Let’s take a lesson from my friend, Sam.

LOTR, for me, isn’t about the creatures or the monsters or the wizards or the hot elf who’s handy with a bow, it’s about the truths that I relate to and the process of storytelling. This scene, Sam’s speech, is my favorite in the entire series. It was sort of a last minute addition from the writers to tie up some loose ends and add some closure. I think it’s so beautiful. I watch it multiple times when I watch the movie, and tear up every time. I think it’s such a lovely description of not only life, but my Christian faith. (Yep, I tend to be a bit dramatic.)

We are living great stories, ones that really matter. And stories have a beginning, middle and end. (Note: otherwise you’re telling it wrong, Michelle.) The middle is the detail. Sure, sometimes that can be tedious, but it shapes and adds greater significance to the beginning and end. The middle is what makes us who we are. It gets us to the end. To forget that is to forget ourselves. That’s what happens when we’re “too small to see it” as Sam says. We can easily want to ignore the middle because it’s where we’re living, and not always where we want to be. But there are important lessons there, and to miss them is a tragedy. It could just be the plot twist we’ve been looking for.

My friends and I, and my favorite authors and workplace for that matter, talk about living great stories. That doesn’t mean you necessarily have to go cure AIDS or move to Africa or acquire a fortune. It could, but it doesn’t have to. It simply means recognizing where God has you and doing the best you can with it. He’ll take care of the rest. He’s given you what you need to be right there at that moment. It may not always be to our liking, but there is greater purpose it in. I truly believe it. He has placed me in His narrative for a reason. That’s a tremendous thought. He. Has. Placed. ME.  It may not be for one job or one person or one calling or even one phone call, but it’s all mine because He destined me to be here. And I want to make the most of every opportunity He gives me, large or small, beginning middle or end, because He thinks I’m important enough to take on. It’s given to me. My responsibility, and my privilege.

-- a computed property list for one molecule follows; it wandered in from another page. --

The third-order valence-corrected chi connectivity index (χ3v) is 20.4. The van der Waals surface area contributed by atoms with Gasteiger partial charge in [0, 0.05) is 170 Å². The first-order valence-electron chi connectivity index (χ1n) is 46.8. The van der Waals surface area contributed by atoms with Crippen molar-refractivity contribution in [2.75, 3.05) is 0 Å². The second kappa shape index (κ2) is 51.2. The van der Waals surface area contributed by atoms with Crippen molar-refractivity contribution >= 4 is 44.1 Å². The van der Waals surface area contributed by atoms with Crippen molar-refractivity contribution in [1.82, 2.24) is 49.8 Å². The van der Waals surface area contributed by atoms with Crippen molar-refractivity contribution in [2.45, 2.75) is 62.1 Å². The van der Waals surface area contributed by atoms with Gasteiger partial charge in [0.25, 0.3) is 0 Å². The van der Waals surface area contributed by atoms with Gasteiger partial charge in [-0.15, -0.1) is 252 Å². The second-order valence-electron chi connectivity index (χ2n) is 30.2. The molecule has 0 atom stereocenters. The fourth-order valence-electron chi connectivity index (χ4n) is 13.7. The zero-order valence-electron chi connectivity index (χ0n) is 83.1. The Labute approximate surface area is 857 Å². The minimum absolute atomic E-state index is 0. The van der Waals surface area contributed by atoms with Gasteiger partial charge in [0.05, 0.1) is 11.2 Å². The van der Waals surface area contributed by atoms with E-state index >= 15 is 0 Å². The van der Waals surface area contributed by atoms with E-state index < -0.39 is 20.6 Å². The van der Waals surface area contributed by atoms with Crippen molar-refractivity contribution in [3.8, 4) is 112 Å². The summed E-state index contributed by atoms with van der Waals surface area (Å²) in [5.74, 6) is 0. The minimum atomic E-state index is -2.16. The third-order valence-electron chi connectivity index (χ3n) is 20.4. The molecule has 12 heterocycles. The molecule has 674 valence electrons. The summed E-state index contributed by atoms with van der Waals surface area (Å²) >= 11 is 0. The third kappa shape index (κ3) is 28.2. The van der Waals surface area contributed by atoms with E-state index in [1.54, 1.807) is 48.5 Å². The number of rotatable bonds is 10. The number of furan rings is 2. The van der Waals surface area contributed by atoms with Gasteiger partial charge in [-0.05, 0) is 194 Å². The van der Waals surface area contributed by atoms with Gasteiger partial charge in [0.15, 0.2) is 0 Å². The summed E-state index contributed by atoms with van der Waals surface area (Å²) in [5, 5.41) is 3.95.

The above is a picture of a decal from my bedroom wall. I see it at least twice a day, when I get up and when I go to sleep. I wanted it that way to remind me over and over again, since I can be a little stubborn (no comments, please), that my story is important. It sure doesn’t always feel that way, but I know in my heart and my head that it is. And it reminds me that the middle of the story is where life happens. And I truly do want to live a story worth telling, but takes a lot of work every day. Little by little. Sentence by sentence. Sometimes word by word. But in the end, it’ll be a heck of a story because I won’t skip over the parts that made me sad or uncomfortable. Those parts add punctuation to the highlights. They are mine, and want to do them justice.

The process is just as important, or more so, than the ending. The final product didn’t just happen. It was often painstakingly pieced together from more details than we’ll ever know, from more people than we’ll ever realize. It’s a mosaic, a tapestry, of what living is all about.

Appreciate the process. It’s the only one you’ll ever have. And tell someone the story of your life, taking lots of time in the middle. And remember, you’re not done until you reach the very end. (Hint: if you’re breathing, you’re not done.) “There’s room for a little more” as Frodo says.

PS – I’m sure more LOTR posts are in my future, but if you’d like to read my lessons learned from them in 2009, here they are: one, two, and three.

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Story Time